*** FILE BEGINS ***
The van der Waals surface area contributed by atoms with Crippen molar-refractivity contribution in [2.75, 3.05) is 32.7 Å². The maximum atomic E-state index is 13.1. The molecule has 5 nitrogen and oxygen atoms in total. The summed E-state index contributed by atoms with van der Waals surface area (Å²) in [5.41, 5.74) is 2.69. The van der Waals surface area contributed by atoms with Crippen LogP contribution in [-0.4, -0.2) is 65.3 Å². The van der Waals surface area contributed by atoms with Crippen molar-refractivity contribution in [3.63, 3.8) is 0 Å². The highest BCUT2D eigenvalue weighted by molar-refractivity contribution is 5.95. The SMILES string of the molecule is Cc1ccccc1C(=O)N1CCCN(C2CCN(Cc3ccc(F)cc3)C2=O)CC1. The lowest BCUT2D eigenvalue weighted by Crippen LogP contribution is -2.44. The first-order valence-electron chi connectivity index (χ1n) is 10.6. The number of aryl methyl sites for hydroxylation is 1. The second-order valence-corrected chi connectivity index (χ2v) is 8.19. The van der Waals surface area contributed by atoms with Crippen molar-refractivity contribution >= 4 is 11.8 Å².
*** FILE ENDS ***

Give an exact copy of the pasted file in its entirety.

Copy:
The van der Waals surface area contributed by atoms with Crippen molar-refractivity contribution in [2.75, 3.05) is 32.7 Å². The maximum atomic E-state index is 13.1. The molecule has 5 nitrogen and oxygen atoms in total. The summed E-state index contributed by atoms with van der Waals surface area (Å²) in [5.41, 5.74) is 2.69. The van der Waals surface area contributed by atoms with Crippen LogP contribution in [-0.4, -0.2) is 65.3 Å². The van der Waals surface area contributed by atoms with Crippen molar-refractivity contribution in [3.63, 3.8) is 0 Å². The highest BCUT2D eigenvalue weighted by molar-refractivity contribution is 5.95. The SMILES string of the molecule is Cc1ccccc1C(=O)N1CCCN(C2CCN(Cc3ccc(F)cc3)C2=O)CC1. The lowest BCUT2D eigenvalue weighted by Crippen LogP contribution is -2.44. The first-order valence-electron chi connectivity index (χ1n) is 10.6. The number of aryl methyl sites for hydroxylation is 1. The second-order valence-corrected chi connectivity index (χ2v) is 8.19. The van der Waals surface area contributed by atoms with Crippen molar-refractivity contribution >= 4 is 11.8 Å².